Study Looks At Shoes, Certain Injuries
This cross-sectional study examined horseshoes, exercise histories and moderate (non-fatal) suspensory injuries as possible risk factors for catastrophic suspensory apparatus failure (SAF) and condylar fracture of the distal canon bone (CDY). Comparisons were made between 108 horses with SAF, 33 with CDY and 160 control horses.
With slightly higher toe grabs on injured horses, only a marginal association was identified between toe grabs and moderate suspensory injury. However, the odds of SAF for horses shod with pads and horses with moderate suspensory injury were twice as high as for other horses. A longer interval since the last layup and higher intensity of recent exercise were also linked to SAF. Increased risk of CDY was associated with moderate suspensory injury, male horses, a longer interval since the last layup and higher intensity of recent exercise.
The authors conclude that while pads seem linked to SAF, the association may be attributed to another pre-existing injury for which the pads are a treatment rather than to a cause-and- effect relationship. They suggest the previously identified link between toe grabs and SAF and CDY may be partially attributed to the effects of exercise or pre-existing moderate suspensory injury. They suggest periodic reductions in exercise intensity for horses that have been in training for longer than 6 months could reduce the risk of catastrophic injury, particularly for those with moderate suspensory problems.
—Hill AE et al. AJVR 2004;65:1508-1517.
Horses Raised On Pasture Easier To Train
This experimental study examined the behavioral and physiologic effects of housing young horses in stalls versus on pasture during the initial stages of saddle training.
Sixteen Arabian horses (average age, 18.6 months) were divided into two groups housed on pasture or in stalls and were subjected to a typical ground work and saddle training regimen using a round pen approach. Heart rate, blood cortisol levels, time required to successfully complete a stage of training and behavioral responses were compared between groups.
Total training time was significantly longer for stalled horses compared with those kept on pasture. Stalled horses required more time to habituate to groundwork prior to mounting and the frequency of undesirable behavior was higher in stalled horses. Stalled horses extended their head and neck more often during riding and bucked and jumped more than pastured horses. Pastured horses tended to have slightly higher heart rates, but no differences in cortisol were detected between groups.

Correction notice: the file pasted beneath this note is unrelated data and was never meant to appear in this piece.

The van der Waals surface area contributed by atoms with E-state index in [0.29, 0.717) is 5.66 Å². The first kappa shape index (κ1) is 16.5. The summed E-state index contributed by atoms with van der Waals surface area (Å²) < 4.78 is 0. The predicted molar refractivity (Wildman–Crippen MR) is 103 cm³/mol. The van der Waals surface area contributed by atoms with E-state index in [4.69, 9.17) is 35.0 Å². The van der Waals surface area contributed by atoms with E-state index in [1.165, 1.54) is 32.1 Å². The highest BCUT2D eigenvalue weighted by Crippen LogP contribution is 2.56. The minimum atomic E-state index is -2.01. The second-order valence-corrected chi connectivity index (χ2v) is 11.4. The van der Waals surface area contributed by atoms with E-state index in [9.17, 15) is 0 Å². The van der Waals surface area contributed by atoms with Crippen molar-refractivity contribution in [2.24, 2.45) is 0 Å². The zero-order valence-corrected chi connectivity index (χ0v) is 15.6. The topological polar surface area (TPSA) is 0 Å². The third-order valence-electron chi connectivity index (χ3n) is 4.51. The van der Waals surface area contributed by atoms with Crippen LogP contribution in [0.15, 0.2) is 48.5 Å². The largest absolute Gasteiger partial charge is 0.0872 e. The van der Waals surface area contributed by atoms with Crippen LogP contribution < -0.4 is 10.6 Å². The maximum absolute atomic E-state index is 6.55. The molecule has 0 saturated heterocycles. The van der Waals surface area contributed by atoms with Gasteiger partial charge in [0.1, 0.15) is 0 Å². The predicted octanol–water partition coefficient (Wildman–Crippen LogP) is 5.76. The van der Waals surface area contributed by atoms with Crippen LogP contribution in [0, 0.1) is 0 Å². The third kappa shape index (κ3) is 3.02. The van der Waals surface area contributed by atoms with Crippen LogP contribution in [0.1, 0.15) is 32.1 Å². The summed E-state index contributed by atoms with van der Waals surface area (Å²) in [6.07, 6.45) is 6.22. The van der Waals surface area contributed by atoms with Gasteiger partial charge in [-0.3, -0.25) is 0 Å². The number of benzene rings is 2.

The authors conclude young horses kept on pasture adapt more easily to training than stalled horses.
—Rivera E. et al. Appl Anim Behav Sci 2002;78:235-252.
Study Examines Hoof Friction and Slippage
A laboratory study was conducted to estimate the coefficients of friction between hooves and five ground surfaces.
Hoof sections cut parallel to the ground surface were fixed to a mechanical jig, the jig was loaded with weight and a transducer was used to measure the force required to slide the hooves across the surface being tested.
Estimates of the dynamic coefficients of friction were 0.28, 0.64, 0.71, 0.82 and 0.85 for steel, asphalt, concrete (patio stone), patterned rubber and smooth rubber, respectively. On the rubber surfaces, the force tracings were more variable with multiple small peaks in the dynamic range, indicating a “stick-slip” behavior.
The authors conclude slippage during locomotion most likely occurs during the first 25 milliseconds of contact with the ground. They also observed that although horseshoe nails may constrain hoof expansion at the ground surface in the quarters, hoof expansion behind the nails could be greater on steel compared to the other surfaces tested, because of steel’s lower coefficient of friction. They suggest there could be greater stress in the hoof wall behind the nails as the hoof expands more readily on top of steel.
—McClinchey HL et al. Biosystems Engineering 2004.
Massage Reduces Stress In Horses
The effects of massage on heart rate and behavior scores were examined in a study with 10 riding ponies and horses.
Massage treatments were applied in random order at six different sites. Heart rates were measured as an indicator of stress before, during and after treatments. Behavior was assessed during treatment using a scoring system indicating relaxation/pleasure or restlessness/irritation.
Massage of the withers, neck, croup and rump (both sides of the tail) resulted in decreased heart rates during and after the treatments compared with pretreatment values. No effect on heart rate was observed for massage of the forearm. Response to massage of the poll/ears was highly variable. Some animals resisted treatment and others showed a positive response that lasted for some time after treatment. Behavior scores indicated a positive response to massage at the withers, neck and croup with lower scores (negative) at the forearm, rump and poll/ears.
In part, the authors attributed the positive effects of massage to stimulation of acupressure points. They concluded massage at sites where horses habitually groom each other has a positive, calming effect on horses, reducing stress and resulting in relaxation. They suggest massage may be beneficial under certain low- to medium-stress situations such as isolation, veterinary procedures and by implication, shoeing.
—McBride SD et al. J of Equine Vet Sci 2004;24:76-81.